NFL: Why This Player Retired Before His Career Really Even Started
Back in March, San Francisco 49ers linebacker Chris Borland — one of the NFL‘s top rookies last season — told ESPN’s Outside the Lines that he was retiring from football due to concerns over the potential long-term effects of continuous head trauma. Borland, at just 24 years old, he didn’t make this decision without doing his due diligence. “I just honestly want to do what’s best for my health,” Borland said. “From what I’ve researched and what I’ve experienced, I don’t think it’s worth the risk.”
This is the type of announcement that leaves you speechless. Here’s a guy, entering the prime of his career, without any real history of injuries, deciding to call it a day. He knows that there are risks involved in playing football and he’s walking away from it. For Borland, it’s more important to have a healthy future than go through the punishment required to achieve glory in the present. The only thing more impressive than the forethought Borland is exhibiting, is his willingness to actually follow through with his decision. He claims that after examining the potential pitfalls, the choice to retire was “simple.” But come on now, who’s he kidding?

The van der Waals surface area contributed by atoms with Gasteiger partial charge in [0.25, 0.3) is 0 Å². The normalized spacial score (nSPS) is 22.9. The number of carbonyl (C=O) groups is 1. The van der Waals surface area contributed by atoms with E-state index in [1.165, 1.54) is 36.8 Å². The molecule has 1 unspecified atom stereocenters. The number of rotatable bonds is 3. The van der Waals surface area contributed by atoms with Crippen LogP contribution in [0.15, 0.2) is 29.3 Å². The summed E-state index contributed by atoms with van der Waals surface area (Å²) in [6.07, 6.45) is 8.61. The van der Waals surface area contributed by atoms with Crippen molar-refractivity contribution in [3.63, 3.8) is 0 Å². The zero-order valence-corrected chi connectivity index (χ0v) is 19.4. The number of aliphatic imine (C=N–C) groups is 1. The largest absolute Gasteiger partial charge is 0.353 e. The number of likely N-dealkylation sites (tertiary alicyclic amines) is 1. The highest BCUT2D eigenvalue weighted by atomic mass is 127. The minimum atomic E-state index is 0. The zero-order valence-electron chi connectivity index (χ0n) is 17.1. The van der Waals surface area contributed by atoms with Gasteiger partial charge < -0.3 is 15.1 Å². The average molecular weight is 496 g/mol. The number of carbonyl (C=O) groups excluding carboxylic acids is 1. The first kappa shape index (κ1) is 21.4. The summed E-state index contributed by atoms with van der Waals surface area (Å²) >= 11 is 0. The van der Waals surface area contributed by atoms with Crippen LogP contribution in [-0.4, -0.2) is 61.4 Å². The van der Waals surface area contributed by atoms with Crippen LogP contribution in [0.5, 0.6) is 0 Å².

According to the linebacker, he has been diagnosed with two concussions in his life, but it was an incident in last year’s training camp that ultimately had him questioning his career in the National Football League. Borland suffered what he believed to be his third concussion, but opted to play through it because he was that determined to make the team. It would appear that he no longer feels the same way, and he doesn’t think he can afford to wait.
There will be those who questioned Borland’s decision to retire from the National Football League. After all, how many people really find themselves with the opportunity to play professional sports? But instead of wondering about what Borland might have been giving up, maybe we should think about what he’s looking to gain. Football is a brutal sport and the punishment clearly takes its toll. Some will say that it’s all worth it. But we wonder if they’ll be singing the same tune years from now when their bodies are falling apart. Borland knows what he’s giving up, but that won’t deter him from making the tough decision. How can we not find this action courageous?
“I feel largely the same, as sharp as I’ve ever been, for me it’s wanting to be proactive,” said Borland. “I’m concerned that if you wait [until] you have symptoms, it’s too late. . . . There are a lot of unknowns. I can’t claim that ‘X’ will happen. I just want to live a long healthy life, and I don’t want to have any neurological diseases or die younger than I would otherwise.”
Picture for a second that you’ve spent your entire life working with one particular goal in mind. Now picture that not only did you reach that desired destination, but you exceeded all expectations along the way, and now you’ve suddenly found yourself on the precipice of stardom. And then just like that, you decided to give it all up. Could you imagine that? We cant. But then again, we’re not Chris Borland.